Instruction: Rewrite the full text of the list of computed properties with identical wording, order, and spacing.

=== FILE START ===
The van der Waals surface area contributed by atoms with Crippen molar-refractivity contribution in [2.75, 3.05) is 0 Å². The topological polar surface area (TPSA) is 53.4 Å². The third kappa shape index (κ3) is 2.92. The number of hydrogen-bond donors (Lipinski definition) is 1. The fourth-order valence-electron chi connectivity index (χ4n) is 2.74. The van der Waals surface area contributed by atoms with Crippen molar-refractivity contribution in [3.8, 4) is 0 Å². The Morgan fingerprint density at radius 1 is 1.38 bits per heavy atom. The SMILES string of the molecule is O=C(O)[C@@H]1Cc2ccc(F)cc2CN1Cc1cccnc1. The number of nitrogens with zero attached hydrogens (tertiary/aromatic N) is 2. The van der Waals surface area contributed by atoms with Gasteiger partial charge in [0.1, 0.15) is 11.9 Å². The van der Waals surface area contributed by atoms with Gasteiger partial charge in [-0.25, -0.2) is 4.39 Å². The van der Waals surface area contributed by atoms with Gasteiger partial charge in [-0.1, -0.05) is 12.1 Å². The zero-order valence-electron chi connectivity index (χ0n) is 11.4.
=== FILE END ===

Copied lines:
The van der Waals surface area contributed by atoms with Crippen molar-refractivity contribution in [2.75, 3.05) is 0 Å². The topological polar surface area (TPSA) is 53.4 Å². The third kappa shape index (κ3) is 2.92. The number of hydrogen-bond donors (Lipinski definition) is 1. The fourth-order valence-electron chi connectivity index (χ4n) is 2.74. The van der Waals surface area contributed by atoms with Crippen molar-refractivity contribution in [3.8, 4) is 0 Å². The Morgan fingerprint density at radius 1 is 1.38 bits per heavy atom. The SMILES string of the molecule is O=C(O)[C@@H]1Cc2ccc(F)cc2CN1Cc1cccnc1. The number of nitrogens with zero attached hydrogens (tertiary/aromatic N) is 2. The van der Waals surface area contributed by atoms with Gasteiger partial charge in [0.1, 0.15) is 11.9 Å². The van der Waals surface area contributed by atoms with Gasteiger partial charge in [-0.25, -0.2) is 4.39 Å². The van der Waals surface area contributed by atoms with Gasteiger partial charge in [-0.1, -0.05) is 12.1 Å². The zero-order valence-electron chi connectivity index (χ0n) is 11.4.